Direct Instruction: Teacher will set expectations for class discussion.

 

Guided Practice: Class discussion of selected texts.

 

Text 1: Video testimony from Kristine Keren, from http://iwitness.usc.edu, Topic: Family (length 1:04)

 

Discussion Questions:

  • Summarize Kristine’s story about her grandmother.
  • How does Kristine react to her own story?
  • Why does she react this way to an event that happened such a long time ago?
  • Do you have any stories or memories that carry powerful emotions for you? Do you think those feelings will fade over time or remain just as strong?

 

Text 2: Video testimony from George Shainfarber, from http://iwitness.usc.edu, Topic: Family (length 1:49)

 

Discussion Questions:

  • Who was the first victim in George’s family? How old was he? Why do you think he was the first to die?
  • Who was the second victim in George’s family? How old was he? Why do you think he was the second to die?
  • Based on George’s experiences, what can you conclude about the ages of survivors of the Holocaust?
  • George says his uncle “had something to do. He twisted his ankle and he died.” Can you die from a twisted ankle? What do you think really happened to his uncle?
  • Why do you think George says the names of his deceased family members?
  • How do other families handle the food rations? How does George’s family handle them?

 

Text 3: An excerpt from “Night” by Elie Wiesel, pages 29 – 34

 

Discussion Questions:

  • What happens to Elie’s family when they arrive at Birkenau (a part of Auschwitz)?
  • Elie says, “I didn’t know that this was the moment in time and the place where I was leaving my mother and Tzipora forever.”[iv] What happens to his mother and Tzipora, his youngest sister?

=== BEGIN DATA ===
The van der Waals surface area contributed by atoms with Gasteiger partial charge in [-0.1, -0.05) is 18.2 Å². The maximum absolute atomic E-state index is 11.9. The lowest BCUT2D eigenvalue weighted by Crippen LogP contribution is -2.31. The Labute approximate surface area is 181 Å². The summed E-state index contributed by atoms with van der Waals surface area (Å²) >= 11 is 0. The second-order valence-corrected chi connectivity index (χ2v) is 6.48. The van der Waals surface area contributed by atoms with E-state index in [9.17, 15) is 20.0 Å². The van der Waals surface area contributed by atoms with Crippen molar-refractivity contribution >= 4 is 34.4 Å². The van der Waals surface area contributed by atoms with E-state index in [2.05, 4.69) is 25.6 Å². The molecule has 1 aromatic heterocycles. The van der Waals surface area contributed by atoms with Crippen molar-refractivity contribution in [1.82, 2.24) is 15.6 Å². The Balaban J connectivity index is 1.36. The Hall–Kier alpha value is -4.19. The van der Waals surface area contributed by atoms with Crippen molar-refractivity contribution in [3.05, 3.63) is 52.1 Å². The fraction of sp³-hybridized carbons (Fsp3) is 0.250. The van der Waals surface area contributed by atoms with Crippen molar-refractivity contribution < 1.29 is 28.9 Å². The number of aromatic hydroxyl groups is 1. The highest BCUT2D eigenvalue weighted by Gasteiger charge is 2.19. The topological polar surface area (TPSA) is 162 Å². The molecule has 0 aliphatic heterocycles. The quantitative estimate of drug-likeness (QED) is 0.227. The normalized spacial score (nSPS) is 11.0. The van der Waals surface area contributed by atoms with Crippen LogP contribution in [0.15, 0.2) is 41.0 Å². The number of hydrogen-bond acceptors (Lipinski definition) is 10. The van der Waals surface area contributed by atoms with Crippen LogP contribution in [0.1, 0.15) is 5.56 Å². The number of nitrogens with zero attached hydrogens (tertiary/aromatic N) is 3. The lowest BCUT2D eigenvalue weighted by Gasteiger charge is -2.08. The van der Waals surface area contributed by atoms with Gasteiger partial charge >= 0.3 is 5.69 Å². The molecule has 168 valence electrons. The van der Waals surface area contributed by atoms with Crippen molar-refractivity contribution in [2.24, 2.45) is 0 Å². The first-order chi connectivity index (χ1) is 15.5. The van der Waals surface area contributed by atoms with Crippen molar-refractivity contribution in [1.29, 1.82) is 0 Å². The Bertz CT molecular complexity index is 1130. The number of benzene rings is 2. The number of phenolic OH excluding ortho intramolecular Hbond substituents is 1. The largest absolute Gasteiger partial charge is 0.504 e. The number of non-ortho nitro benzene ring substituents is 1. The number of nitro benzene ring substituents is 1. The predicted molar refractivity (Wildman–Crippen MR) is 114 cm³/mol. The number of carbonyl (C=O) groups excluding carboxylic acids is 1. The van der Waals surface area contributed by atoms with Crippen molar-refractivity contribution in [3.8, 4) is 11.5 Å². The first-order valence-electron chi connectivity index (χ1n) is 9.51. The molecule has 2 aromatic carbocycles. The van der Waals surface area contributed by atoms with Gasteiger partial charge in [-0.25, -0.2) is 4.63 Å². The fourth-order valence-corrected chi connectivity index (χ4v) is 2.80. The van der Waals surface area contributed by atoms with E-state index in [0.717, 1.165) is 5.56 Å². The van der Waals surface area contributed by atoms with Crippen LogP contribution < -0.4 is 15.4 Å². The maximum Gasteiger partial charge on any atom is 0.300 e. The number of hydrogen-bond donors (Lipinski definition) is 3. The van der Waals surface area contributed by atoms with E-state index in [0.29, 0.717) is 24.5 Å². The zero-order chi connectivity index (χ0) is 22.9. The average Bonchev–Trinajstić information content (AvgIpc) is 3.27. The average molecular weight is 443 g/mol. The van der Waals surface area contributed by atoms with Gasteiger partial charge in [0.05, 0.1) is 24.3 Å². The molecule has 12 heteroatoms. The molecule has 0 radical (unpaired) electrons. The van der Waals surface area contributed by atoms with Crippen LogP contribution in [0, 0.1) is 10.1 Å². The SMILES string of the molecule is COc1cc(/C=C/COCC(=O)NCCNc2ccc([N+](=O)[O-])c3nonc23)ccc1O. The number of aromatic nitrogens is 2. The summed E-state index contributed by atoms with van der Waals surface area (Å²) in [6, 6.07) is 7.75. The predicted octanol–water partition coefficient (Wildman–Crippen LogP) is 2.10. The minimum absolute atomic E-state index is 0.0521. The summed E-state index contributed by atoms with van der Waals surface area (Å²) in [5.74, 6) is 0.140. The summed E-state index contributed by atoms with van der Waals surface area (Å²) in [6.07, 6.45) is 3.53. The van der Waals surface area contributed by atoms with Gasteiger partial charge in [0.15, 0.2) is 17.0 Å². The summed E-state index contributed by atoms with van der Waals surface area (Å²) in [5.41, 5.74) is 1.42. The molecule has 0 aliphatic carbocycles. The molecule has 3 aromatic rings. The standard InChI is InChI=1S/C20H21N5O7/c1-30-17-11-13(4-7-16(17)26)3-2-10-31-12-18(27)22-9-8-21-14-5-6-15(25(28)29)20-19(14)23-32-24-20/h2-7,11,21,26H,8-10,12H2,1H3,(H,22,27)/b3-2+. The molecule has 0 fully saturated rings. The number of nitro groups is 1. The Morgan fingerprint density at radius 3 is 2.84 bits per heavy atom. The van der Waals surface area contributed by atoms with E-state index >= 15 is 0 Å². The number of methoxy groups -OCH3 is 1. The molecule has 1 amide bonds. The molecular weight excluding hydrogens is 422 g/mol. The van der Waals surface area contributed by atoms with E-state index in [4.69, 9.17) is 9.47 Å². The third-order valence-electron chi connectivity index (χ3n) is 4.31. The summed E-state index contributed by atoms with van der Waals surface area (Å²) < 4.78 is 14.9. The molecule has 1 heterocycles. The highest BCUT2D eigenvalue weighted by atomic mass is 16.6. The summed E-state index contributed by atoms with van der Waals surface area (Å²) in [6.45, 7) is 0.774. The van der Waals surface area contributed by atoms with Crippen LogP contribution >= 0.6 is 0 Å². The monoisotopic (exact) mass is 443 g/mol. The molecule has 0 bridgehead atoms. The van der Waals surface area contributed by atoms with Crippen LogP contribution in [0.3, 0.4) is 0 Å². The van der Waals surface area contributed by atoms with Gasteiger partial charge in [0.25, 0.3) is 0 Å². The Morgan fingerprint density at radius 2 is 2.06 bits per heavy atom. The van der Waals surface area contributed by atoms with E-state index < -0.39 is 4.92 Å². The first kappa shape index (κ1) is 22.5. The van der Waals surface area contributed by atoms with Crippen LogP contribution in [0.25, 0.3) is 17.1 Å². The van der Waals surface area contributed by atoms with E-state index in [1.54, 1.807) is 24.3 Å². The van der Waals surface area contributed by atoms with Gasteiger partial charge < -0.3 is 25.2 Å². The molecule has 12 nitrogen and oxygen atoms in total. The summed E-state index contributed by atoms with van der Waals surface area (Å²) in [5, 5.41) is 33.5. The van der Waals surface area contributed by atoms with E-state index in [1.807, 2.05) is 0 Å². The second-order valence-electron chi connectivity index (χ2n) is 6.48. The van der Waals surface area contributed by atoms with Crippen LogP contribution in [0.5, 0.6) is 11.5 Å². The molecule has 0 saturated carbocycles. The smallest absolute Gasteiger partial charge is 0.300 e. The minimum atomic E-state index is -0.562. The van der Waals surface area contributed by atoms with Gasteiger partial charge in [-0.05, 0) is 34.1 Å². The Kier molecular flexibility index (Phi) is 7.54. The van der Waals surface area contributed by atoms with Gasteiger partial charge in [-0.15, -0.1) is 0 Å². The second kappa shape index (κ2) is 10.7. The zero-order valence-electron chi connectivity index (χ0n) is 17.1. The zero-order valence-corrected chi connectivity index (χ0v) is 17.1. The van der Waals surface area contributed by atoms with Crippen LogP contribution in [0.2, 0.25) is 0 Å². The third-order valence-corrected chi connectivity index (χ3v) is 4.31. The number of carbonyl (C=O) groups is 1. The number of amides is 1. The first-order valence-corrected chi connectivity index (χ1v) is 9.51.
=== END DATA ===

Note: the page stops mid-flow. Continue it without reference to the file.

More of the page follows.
• What advice are Elie and his father given by another inmate about their ages?
  • Even after being told about the chimney and the flames, the older men beg their sons not to revolt and attack the guards. The older men say, “‘We mustn’t give up hope, even now as the sword hangs over our heads. So taught our sages…’”[v] Why do the older men say this to their sons?
  • What does Elie witness as he and his father walk left toward the crematorium?
  • As Elie and his father think they are walking to the crematorium, Elie’s father says “‘What a shame, a shame you did not go with your mother…I saw many children your age go with their mothers…’”[vi] What would have happened to Elie if he had gone with his mother? What happened to most of the young children?
  • What happens to Elie and his father as they approach the pit?

 

Text 4: Video testimony from Itka Zygmuntowicz, from http://iwitness.usc.edu, Topic: Family (length 0:42)

 

Discussion Questions:

  • What happens to Itka’s younger brother and sister?
  • What decision does Itka’s mother make? Do you think this was a difficult decision for her? Do you think she knew the consequences of her decision?
  • Itka’s mother tells her “don’t become bitter, don’t let them destroy you.” Do you think this was easy or difficult advice to follow?
  • What happens to Itka’s family after that?

 

Text 5: Video testimony from George Gottlieb, from http://iwitness.usc.edu, Topic: Family (length 3:12)

 

Discussion Questions:

  • George describes the SS guard as “quite nice” at the beginning of his testimony. Why is this a strange descriptor?
  • What did the SS guard give to George and his brother? What did he allow them to do?
  • Does the SS guard turn out to be “quite nice?” How could the guard be “nice” and yet be responsible for imprisoning and killing Jews?
  • Why does George say, “we didn’t find my mother?”
  • What happened when George and his brother found their mother?
  • How does George react to his own story?
  • Why does he react this way to an event that happened such a long time ago?
  • Do you have any stories or memories that carry powerful emotions for you? Do you think those feelings will fade over time or remain just as strong?

 

Text 6: An excerpt from “The Story of a Life” by Aharon Appelfeld, pages 62 – 64

 

Discussion Questions:

  • Why is Aharon in the forest?
  • Where are his parents? Why is he waiting for them?
  • Despite the “new omens” and “new paths,” what happens?
  • What feelings does Aharon experience while in the forest waiting for his parents?
  • Aharon says, “It was clear to me that after my death, I would no longer be lost. No longer would any omens mislead me, and there would be only one path that would lead me directly to my parents.”[vii] What is the “one path” of which Aharon speaks? What is he (indirectly) acknowledging has happened to his parents?